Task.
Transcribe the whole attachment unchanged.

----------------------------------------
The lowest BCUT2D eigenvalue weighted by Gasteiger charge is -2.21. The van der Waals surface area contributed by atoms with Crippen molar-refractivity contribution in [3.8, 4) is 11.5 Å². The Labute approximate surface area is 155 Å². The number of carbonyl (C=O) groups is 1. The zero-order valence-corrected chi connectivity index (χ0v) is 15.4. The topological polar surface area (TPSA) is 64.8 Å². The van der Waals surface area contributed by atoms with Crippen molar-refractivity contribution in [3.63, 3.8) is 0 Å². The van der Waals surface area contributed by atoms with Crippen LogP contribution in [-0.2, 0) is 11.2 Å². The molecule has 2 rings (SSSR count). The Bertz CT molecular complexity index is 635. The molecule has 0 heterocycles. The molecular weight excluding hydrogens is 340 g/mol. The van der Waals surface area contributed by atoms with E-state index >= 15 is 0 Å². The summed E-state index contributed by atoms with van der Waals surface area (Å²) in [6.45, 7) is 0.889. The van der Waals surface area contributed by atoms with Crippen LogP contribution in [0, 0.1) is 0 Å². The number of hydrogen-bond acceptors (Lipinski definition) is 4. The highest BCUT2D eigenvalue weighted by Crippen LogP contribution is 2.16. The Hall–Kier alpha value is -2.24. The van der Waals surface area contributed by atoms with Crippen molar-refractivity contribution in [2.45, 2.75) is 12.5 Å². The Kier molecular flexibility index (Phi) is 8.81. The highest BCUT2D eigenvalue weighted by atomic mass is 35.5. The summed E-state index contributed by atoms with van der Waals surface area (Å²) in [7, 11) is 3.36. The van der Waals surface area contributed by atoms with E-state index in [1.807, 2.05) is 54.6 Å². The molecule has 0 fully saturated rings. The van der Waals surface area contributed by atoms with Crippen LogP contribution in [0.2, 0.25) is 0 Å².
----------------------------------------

The lowest BCUT2D eigenvalue weighted by Gasteiger charge is -2.21. The van der Waals surface area contributed by atoms with Crippen molar-refractivity contribution in [3.8, 4) is 11.5 Å². The Labute approximate surface area is 155 Å². The number of carbonyl (C=O) groups is 1. The zero-order valence-corrected chi connectivity index (χ0v) is 15.4. The topological polar surface area (TPSA) is 64.8 Å². The van der Waals surface area contributed by atoms with Crippen molar-refractivity contribution in [3.63, 3.8) is 0 Å². The van der Waals surface area contributed by atoms with Crippen LogP contribution in [-0.2, 0) is 11.2 Å². The molecule has 2 rings (SSSR count). The Bertz CT molecular complexity index is 635. The molecule has 0 heterocycles. The molecular weight excluding hydrogens is 340 g/mol. The van der Waals surface area contributed by atoms with E-state index >= 15 is 0 Å². The summed E-state index contributed by atoms with van der Waals surface area (Å²) in [6.45, 7) is 0.889. The van der Waals surface area contributed by atoms with Crippen LogP contribution in [0, 0.1) is 0 Å². The number of hydrogen-bond acceptors (Lipinski definition) is 4. The highest BCUT2D eigenvalue weighted by Crippen LogP contribution is 2.16. The Hall–Kier alpha value is -2.24. The van der Waals surface area contributed by atoms with Crippen molar-refractivity contribution in [2.45, 2.75) is 12.5 Å². The Kier molecular flexibility index (Phi) is 8.81. The highest BCUT2D eigenvalue weighted by atomic mass is 35.5. The summed E-state index contributed by atoms with van der Waals surface area (Å²) in [7, 11) is 3.36. The van der Waals surface area contributed by atoms with E-state index in [1.807, 2.05) is 54.6 Å². The molecule has 0 fully saturated rings. The van der Waals surface area contributed by atoms with Crippen LogP contribution in [0.2, 0.25) is 0 Å².